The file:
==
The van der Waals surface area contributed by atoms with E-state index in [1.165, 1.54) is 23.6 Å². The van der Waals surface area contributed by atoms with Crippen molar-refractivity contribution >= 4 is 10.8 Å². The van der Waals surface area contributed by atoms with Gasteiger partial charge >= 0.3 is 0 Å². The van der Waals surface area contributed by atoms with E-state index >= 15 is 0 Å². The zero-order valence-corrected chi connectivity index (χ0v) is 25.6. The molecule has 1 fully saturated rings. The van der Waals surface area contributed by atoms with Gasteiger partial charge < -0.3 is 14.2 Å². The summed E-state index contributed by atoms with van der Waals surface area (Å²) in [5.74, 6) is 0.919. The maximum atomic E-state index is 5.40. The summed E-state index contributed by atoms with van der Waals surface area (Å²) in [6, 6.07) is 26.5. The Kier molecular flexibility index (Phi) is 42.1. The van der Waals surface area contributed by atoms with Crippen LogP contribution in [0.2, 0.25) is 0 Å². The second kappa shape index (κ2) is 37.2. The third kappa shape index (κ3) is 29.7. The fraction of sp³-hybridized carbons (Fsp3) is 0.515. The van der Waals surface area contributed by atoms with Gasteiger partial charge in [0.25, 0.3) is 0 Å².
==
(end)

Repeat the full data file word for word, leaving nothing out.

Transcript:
The van der Waals surface area contributed by atoms with E-state index in [1.165, 1.54) is 23.6 Å². The van der Waals surface area contributed by atoms with Crippen molar-refractivity contribution >= 4 is 10.8 Å². The van der Waals surface area contributed by atoms with Gasteiger partial charge >= 0.3 is 0 Å². The van der Waals surface area contributed by atoms with E-state index >= 15 is 0 Å². The zero-order valence-corrected chi connectivity index (χ0v) is 25.6. The molecule has 1 fully saturated rings. The van der Waals surface area contributed by atoms with Gasteiger partial charge < -0.3 is 14.2 Å². The summed E-state index contributed by atoms with van der Waals surface area (Å²) in [5.74, 6) is 0.919. The maximum atomic E-state index is 5.40. The summed E-state index contributed by atoms with van der Waals surface area (Å²) in [6, 6.07) is 26.5. The Kier molecular flexibility index (Phi) is 42.1. The van der Waals surface area contributed by atoms with Crippen LogP contribution in [0.2, 0.25) is 0 Å². The second kappa shape index (κ2) is 37.2. The third kappa shape index (κ3) is 29.7. The fraction of sp³-hybridized carbons (Fsp3) is 0.515. The van der Waals surface area contributed by atoms with Gasteiger partial charge in [0.25, 0.3) is 0 Å².